Breed Organization German Longhaired Pointer Club of North America Website:
http://germanlonghairs.org Native Country Germany Other Names Deutsch Langhaar, GLP, Langhaar Pointer Life Expectancy Approximately 9-15 Years Litter Size Average 4-6 Puppies Breed Group AKC Foundation Stock Service
Breed Appearance The German Long-Haired Pointer is the rarest of
the German Pointers and is closely related to the Large
M�nsterl�nder, the Small M�nsterl�nder, and the Wachtelhund which is
similar to the English Springer Spaniel. In Germany, the breed is
highly regarded as a versatile gun dog and family companion but he
is rare in North America
Breed Description Head: Long and chiseled. Slighty domed
skull. Sloping stop. Slightly domed nosebridge. Nose a shade of
brown. Ears: Set on high, wide with rounded tips, lying very flat
against the head. Slightly wavy hair hanging down from the tips. Eyes: As dark as possible. Body: Stout, square built. Solid neck. Deep chest.
Well-developed loin. Solid, straight, short back. Slightly sloping
croup. Tail: Well set-on, carried level with the ground or curving
loosely upward. Handsome plume. Hair: Long, lying very flat. 3 to 5 cm on the back and sides of
the trunk. Short on the head. Longer on the throat, chest and
abdomen. Well-feathered feet. Coat: Brown. Size: 63 to 70 cm (25-27.5 in). Weight: 30 to 35 g (66-77 lb).
History The GLP was developed in Germany for use as a
pointer. It was originally a rather slow dog, and was crossed with
setters and English Pointers in the 19th century to improve speed.
It was very stubborn and temperamental, and has since been bred for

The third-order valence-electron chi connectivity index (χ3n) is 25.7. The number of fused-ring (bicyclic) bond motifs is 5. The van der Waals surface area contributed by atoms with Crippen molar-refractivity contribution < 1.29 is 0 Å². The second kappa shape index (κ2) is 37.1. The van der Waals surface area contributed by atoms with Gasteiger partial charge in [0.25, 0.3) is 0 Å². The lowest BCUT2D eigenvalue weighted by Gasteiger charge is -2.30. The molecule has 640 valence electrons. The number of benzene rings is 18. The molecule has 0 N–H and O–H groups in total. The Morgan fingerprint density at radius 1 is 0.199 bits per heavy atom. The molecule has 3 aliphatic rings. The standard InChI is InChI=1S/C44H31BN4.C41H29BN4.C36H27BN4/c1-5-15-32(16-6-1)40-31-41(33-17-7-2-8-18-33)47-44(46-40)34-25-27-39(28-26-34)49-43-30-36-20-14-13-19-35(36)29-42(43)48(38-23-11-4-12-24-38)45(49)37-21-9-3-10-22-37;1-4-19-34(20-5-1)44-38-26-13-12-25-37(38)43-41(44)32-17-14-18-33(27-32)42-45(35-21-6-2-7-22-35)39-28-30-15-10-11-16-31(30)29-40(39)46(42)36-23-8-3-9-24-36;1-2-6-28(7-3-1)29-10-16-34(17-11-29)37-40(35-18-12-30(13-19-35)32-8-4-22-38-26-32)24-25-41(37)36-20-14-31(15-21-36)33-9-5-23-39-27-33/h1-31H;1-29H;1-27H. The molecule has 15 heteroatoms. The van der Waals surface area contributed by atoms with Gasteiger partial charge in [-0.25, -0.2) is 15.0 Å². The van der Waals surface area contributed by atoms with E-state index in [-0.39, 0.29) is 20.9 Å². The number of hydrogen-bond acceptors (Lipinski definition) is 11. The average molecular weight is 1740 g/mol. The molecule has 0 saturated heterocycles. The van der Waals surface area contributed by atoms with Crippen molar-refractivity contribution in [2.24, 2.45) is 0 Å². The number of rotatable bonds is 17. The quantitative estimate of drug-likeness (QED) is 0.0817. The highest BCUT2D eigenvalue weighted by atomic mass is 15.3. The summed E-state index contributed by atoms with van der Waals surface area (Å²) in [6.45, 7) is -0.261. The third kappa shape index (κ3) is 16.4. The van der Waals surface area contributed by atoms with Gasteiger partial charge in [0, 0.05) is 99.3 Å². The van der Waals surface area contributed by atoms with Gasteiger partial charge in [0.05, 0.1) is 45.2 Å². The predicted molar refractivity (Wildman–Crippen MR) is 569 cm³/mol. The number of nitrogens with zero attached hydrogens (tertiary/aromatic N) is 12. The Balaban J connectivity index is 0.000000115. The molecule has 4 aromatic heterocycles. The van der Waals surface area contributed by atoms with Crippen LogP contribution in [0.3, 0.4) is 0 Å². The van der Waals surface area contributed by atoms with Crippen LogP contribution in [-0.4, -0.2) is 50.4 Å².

a steady, friendly temperament. It was first shown in 1878 in
Frankfurt, and at this time the first breed standard was written.
Breeders then began to focus their efforts on producing dogs that
performed equally well in the field and the show ring, an endeavour
that is continued by breeders today. The Large Munsterlander was
developed from the GLP after it was decided that GLPs must only be
brown-and-white, the black-and-white strain became the ancestors of
the Large Munsterlander.
Behavior German Longhaired Pointers are unique in their
ability to switch from being calm in the household to being fiery,
passionate hunters in the fields, prairies or vast forests. - German
Longhaired Pointer Club of North America
Health GLPs, because they are quite rare in most parts
of the world, and thus are unprofitable to irresponsible breeders
such as puppy mills and backyard breeders, do not have any genetic
disorders that are prevalent in the breed. Their ears are mildly
prone to infection, a problem which is easily avoided by cleaning
the dog's ears on a regular basis, as well as after swimming.
Advice He needs space and exercise, as well as regular